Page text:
#1
Dec1312, 10:51 PM

P: 21

Does the Schrödinger equation completely neglect the uncertainty principle? If so, wouldn't this imply that our intensity distribution has its own probability distribution?




#2
Dec1412, 07:27 AM

Sci Advisor
P: 5,307

The Schrödinger equation predicts the wave function with certainty; but from this wave function the uncertainties of observables can be derived exactly




#3
Dec1412, 07:43 AM

Mentor
P: 11,221

The momentumspace wave function ##\Phi(p,t)## is basically the Fourier transform of the positionspace wave function ##\Psi(x,t)##. The uncertainty principle comes from the properties of Fourier transforms. Any pair of functions that are related by Fourier transforms has a similar uncertainty principle.




#4
Dec1412, 08:43 AM

P: 21

Schrödinger equation
I understand what both of you are saying and I appreciate the replies.
In the Schrödinger equation we input values for energy/mass assuming we know with 100% certainty what these values for energy/mass are. Due to the input of these values is where my question holds its regards. 



#5
Dec1412, 10:21 AM

Sci Advisor
P: 5,307

The input is a wave function, the output is a wave function at a later time. This predicts with certainty that a system will be in a state A' at time t' > t provided that it was in state A at time t; A is specified by a wave function or a state vector A>. In case of the timeindep. SE the input is not energy, the input is nothing! The outputs are a) the allowed energy eigenvalues and b) the corresponding eigenfunctions. The SE does not tell you in which state the system is, in only tells you what the allowed state are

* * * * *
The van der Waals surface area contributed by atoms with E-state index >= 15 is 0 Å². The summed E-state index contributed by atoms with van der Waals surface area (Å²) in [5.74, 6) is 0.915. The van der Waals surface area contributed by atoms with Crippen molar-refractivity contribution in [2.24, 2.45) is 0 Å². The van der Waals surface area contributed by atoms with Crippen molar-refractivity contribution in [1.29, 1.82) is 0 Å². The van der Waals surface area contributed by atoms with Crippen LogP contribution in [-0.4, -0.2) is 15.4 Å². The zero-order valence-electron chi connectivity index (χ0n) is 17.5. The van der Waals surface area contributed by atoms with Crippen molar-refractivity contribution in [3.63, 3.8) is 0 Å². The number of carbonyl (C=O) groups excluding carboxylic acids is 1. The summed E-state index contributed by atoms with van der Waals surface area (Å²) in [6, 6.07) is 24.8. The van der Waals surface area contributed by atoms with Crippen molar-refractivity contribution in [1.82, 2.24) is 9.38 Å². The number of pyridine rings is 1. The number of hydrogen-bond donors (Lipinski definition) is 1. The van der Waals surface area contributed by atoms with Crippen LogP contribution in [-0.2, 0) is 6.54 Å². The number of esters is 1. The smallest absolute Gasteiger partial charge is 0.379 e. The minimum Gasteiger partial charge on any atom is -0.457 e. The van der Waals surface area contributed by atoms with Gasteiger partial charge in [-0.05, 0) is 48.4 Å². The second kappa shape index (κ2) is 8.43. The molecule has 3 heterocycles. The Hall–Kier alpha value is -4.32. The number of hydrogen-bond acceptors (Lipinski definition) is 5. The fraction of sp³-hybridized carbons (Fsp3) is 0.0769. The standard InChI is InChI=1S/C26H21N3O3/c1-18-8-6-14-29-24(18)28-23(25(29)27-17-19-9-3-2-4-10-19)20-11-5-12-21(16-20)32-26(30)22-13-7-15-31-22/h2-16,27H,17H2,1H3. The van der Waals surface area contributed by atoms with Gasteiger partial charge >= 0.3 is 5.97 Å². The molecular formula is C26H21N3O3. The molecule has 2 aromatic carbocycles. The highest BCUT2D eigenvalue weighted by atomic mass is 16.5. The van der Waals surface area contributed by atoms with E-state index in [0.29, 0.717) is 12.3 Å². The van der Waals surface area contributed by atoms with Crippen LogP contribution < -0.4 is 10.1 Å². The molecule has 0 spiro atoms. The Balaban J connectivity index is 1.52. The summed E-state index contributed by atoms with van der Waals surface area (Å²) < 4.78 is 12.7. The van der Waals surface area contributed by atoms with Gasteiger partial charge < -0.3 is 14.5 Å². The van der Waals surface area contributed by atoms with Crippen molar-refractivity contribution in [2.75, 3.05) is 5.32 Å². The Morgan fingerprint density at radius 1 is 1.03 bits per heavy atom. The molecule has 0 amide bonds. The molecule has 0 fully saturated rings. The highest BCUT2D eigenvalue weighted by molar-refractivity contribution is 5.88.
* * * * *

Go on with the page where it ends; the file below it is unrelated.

#6
Dec1412, 02:28 PM

P: 21





#7
Dec1412, 03:56 PM

P: 1,025





#8
Dec1412, 04:12 PM

Sci Advisor
HW Helper
P: 11,863





#9
Dec1412, 06:52 PM

P: 21

If all direct observables have some uncertainty, won't this mess up our intensity distribution even more than the fouriers already do?




#10
Dec1412, 09:02 PM

Sci Advisor
Thanks
P: 2,944

In the timedependent Schrodinger equation [itex]H\Psi=E\Psi[/itex] the Hamiltonian is written as if all of its inputs were exactly known. For example, if we're dealing with two charged particles, there will be a [itex]\frac{1}{r1r2}[/itex] term somewhere in it, where r1 and r2 are the positions of the two particles. You should read that as saying not that the two particles are at those exact positions, but rather that if they were in those positions that would be the exact distance between them. The uncertainty principle doesn't stop us from talking about how things would be if we knew exactly where a particle was, it just forbids us from knowing exactly where it is. Once I have the Hamiltonian written down, I solve Schrodinger's equation; and as tom.stoer said in #2, the uncertainty principle is inherent in the ψ that comes out. 



#11
Dec1412, 10:02 PM

P: 21

Ahh yes, talking in this fashion resolves my concerns.
Thank you nug 



#12
Dec1512, 02:15 AM

P: 973

the wave function when described in terms of a fourier integral,gives directly relationship to uncertainty principle.you can see something about it here on page 51
http://books.google.co.in/books?id=7...packet&f=false 


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